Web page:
Ask Catherine – bamboo/wood vs metal needles and hooks

I got an email from lovely lady JW, inquiring:

“What is your opinion of bamboo crochet hooks? Do you know if one is allowed to take them onto an international aircraft journey? and finally, where in the UK can one purchase them?”

Thanks for the great question! In general, the tools one uses to knit and crochet can make a huge difference in one’s enjoyment of the craft(s). Everyone is different in their preferences for bamboo/wood vs metal (or plastic, or casein). Some general guidelines:

Metal needles/hooks are more slippery than bamboo/wood, so people say they are “faster”, since they don’t cling to the yarn as much. Fast is good if you’re confident in a craft, but a beginner knitter may choose bamboo/wood because the stitches will be less likely to slip off the end of the needle by accident. I always recommend bamboo/wood needles to my beginner knitters.

Bamboo/wood hooks and needles are warm in the hand, flexible, and less likely to cause RSI problems.

Metal needles tend to have sharper tips (a bonus, in my opinion).

Bamboo is more environmentally friendly than wood.

Metal circular needles tend to have neater joins, making pushing the stitches over that area easier.

All of the above said, I tend to use bamboo knitting needles and metal (aluminium) crochet hooks (I am a fast crocheter and like the speed of metal hooks). There are some exceptions – I very much like ADDI Turbos (metal) for knitting circular needles, and I do have a few sizes of bamboo crochet hooks. Those hooks are much lighter in weight than the aluminium ones, but they tend to have a “wedge” shaped sharp under-hook area that will split the yarn if I’m not careful. However, I keep them around so I don’t have to argue with security people at airports.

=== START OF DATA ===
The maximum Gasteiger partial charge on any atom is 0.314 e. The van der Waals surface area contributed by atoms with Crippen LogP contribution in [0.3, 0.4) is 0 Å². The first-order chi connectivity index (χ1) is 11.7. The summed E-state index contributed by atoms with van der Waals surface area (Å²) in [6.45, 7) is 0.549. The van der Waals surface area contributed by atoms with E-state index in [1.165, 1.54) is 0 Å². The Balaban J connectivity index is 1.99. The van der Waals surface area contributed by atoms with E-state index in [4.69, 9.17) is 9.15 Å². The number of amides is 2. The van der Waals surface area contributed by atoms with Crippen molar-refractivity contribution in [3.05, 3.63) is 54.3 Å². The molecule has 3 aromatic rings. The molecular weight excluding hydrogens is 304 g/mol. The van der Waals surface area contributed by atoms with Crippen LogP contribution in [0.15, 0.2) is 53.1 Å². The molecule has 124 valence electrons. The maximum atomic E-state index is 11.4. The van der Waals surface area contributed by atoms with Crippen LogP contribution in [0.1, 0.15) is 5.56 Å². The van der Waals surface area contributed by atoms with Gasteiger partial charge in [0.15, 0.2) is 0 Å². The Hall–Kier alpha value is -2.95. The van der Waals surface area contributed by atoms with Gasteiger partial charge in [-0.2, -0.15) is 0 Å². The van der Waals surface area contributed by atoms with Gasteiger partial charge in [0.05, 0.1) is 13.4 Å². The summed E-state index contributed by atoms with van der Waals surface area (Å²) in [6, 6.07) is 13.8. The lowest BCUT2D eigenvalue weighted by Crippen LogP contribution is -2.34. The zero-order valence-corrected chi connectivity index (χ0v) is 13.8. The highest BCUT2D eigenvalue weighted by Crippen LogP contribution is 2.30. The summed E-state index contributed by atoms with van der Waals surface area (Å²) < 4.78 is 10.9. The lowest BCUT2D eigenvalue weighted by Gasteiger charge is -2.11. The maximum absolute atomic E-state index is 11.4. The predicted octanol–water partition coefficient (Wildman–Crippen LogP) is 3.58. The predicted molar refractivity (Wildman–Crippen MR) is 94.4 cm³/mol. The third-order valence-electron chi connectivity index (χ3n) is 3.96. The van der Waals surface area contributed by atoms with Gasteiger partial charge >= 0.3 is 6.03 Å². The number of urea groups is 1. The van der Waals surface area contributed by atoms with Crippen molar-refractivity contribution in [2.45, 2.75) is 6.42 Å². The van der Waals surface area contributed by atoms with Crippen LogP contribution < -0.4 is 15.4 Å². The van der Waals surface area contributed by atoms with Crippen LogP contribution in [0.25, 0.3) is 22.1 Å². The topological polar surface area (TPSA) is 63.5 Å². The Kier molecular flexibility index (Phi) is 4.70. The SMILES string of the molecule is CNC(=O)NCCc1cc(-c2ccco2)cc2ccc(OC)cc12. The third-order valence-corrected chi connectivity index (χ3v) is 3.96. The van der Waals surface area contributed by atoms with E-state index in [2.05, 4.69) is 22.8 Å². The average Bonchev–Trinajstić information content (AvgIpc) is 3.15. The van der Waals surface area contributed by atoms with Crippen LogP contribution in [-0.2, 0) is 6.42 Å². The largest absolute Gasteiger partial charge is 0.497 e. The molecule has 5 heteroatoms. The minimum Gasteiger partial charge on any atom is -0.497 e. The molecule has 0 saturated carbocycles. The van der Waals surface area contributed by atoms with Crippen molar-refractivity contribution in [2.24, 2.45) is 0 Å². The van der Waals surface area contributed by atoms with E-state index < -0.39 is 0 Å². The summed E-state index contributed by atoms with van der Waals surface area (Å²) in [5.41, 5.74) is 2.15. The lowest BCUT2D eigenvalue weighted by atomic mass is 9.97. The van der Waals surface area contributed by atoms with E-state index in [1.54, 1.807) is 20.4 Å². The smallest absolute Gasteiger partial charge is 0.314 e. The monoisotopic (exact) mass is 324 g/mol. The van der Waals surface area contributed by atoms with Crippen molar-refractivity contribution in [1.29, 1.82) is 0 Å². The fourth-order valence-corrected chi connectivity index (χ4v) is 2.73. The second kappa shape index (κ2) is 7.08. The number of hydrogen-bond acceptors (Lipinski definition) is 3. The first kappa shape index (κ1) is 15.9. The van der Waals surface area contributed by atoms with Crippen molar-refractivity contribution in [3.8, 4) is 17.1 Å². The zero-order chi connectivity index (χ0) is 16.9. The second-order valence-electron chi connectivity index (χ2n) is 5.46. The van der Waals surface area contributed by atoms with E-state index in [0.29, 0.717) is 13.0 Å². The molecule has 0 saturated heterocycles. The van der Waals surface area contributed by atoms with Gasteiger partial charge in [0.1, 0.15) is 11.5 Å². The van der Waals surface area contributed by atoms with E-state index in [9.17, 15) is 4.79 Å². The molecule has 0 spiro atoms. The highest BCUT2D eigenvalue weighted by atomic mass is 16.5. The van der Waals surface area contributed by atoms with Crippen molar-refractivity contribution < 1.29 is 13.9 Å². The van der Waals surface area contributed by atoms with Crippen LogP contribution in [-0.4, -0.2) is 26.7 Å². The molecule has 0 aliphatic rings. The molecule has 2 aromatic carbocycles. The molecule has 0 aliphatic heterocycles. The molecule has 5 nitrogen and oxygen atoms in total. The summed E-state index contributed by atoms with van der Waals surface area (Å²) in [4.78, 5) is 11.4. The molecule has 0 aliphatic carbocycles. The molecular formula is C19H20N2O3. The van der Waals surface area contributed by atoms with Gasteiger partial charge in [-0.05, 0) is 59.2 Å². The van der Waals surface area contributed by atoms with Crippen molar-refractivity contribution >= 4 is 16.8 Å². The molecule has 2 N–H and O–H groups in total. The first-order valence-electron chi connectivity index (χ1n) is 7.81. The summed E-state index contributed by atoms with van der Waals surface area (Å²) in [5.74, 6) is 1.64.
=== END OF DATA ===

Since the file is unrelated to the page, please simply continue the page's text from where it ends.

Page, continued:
Which brings me to your next question, JW! Airline travel as a knitter/crocheter can be tricky. Sadly, this is not due to the airline regulations themselves (nearly every major airline in the world allows both knitting needles and crochet hooks, even metal ones!) but the lack of training of those regulations given to security personnel at various airports. Also, some airports have restrictions, even if the airlines don’t. For example, Heathrow airport doesn’t allow knitting needles, but BA, Air France, Ryanair, EasyJet, all the major American airlines and other airlines flying out of Heathrow DO allow them. Since no one wants to see me on an international flight without knitting (I would go CRAZY trapped on a plane for 7 hours with nothing to do!), I tend to just throw bamboo needles into my hand luggage (with a project on the needles) and hope for the best. I take an identical pair of needles in my checked luggage in case the hand luggage ones get taken off me. I can say that I’ve NEVER been stopped going through Heathrow because of knitting needles. Sometimes I will take a crochet project instead to be on the safe side (you will never have a problem with a crochet hook, JW, not even a metal one). I was making a sock on double pointed knitting needles recently and was concerned I’d be stopped because those needles are particularly pointy and aggressive looking. So I put the project on a spare piece of yarn, slid the DPNs into a closed small umbrella (so the x-ray machine would show the spokes of the umbrella and not the needles), passed it through security that way, and then put my project back on the needles when I got on the plane. I would feel bad about defrauding airport security personnel, except that I am ABSOLUTELY NO RISK TO ANYONE with my 2.5mm bamboo DPNs, and also I am ALLOWED to have them on the plane, it’s only the airport that has that restriction.